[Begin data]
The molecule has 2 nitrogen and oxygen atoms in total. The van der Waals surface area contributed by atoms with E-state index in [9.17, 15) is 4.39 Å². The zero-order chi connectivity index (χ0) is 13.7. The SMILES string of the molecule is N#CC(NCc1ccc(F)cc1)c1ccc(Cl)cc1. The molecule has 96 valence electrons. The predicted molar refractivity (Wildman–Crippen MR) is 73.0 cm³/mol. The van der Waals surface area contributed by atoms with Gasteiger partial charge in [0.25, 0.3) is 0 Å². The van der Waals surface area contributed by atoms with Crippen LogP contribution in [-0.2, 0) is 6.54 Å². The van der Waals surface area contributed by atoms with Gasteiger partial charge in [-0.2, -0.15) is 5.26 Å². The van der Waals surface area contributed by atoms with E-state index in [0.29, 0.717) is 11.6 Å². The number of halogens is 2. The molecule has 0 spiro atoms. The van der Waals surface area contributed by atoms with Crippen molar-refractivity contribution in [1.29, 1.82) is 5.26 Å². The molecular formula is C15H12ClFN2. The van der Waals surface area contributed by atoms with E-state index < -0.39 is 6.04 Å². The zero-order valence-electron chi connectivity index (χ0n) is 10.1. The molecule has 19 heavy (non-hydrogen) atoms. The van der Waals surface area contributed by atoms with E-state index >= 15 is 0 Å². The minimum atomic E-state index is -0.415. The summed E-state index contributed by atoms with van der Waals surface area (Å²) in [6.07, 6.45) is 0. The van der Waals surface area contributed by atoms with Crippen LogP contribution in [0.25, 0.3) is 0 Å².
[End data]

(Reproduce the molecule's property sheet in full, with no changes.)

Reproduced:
The molecule has 2 nitrogen and oxygen atoms in total. The van der Waals surface area contributed by atoms with E-state index in [9.17, 15) is 4.39 Å². The zero-order chi connectivity index (χ0) is 13.7. The SMILES string of the molecule is N#CC(NCc1ccc(F)cc1)c1ccc(Cl)cc1. The molecule has 96 valence electrons. The predicted molar refractivity (Wildman–Crippen MR) is 73.0 cm³/mol. The van der Waals surface area contributed by atoms with Gasteiger partial charge in [0.25, 0.3) is 0 Å². The van der Waals surface area contributed by atoms with Crippen LogP contribution in [-0.2, 0) is 6.54 Å². The van der Waals surface area contributed by atoms with Gasteiger partial charge in [-0.2, -0.15) is 5.26 Å². The van der Waals surface area contributed by atoms with E-state index in [0.29, 0.717) is 11.6 Å². The number of halogens is 2. The molecule has 0 spiro atoms. The van der Waals surface area contributed by atoms with Crippen molar-refractivity contribution in [1.29, 1.82) is 5.26 Å². The molecular formula is C15H12ClFN2. The van der Waals surface area contributed by atoms with E-state index < -0.39 is 6.04 Å². The zero-order valence-electron chi connectivity index (χ0n) is 10.1. The molecule has 19 heavy (non-hydrogen) atoms. The van der Waals surface area contributed by atoms with E-state index >= 15 is 0 Å². The minimum atomic E-state index is -0.415. The summed E-state index contributed by atoms with van der Waals surface area (Å²) in [6.07, 6.45) is 0. The van der Waals surface area contributed by atoms with Crippen LogP contribution in [0.25, 0.3) is 0 Å².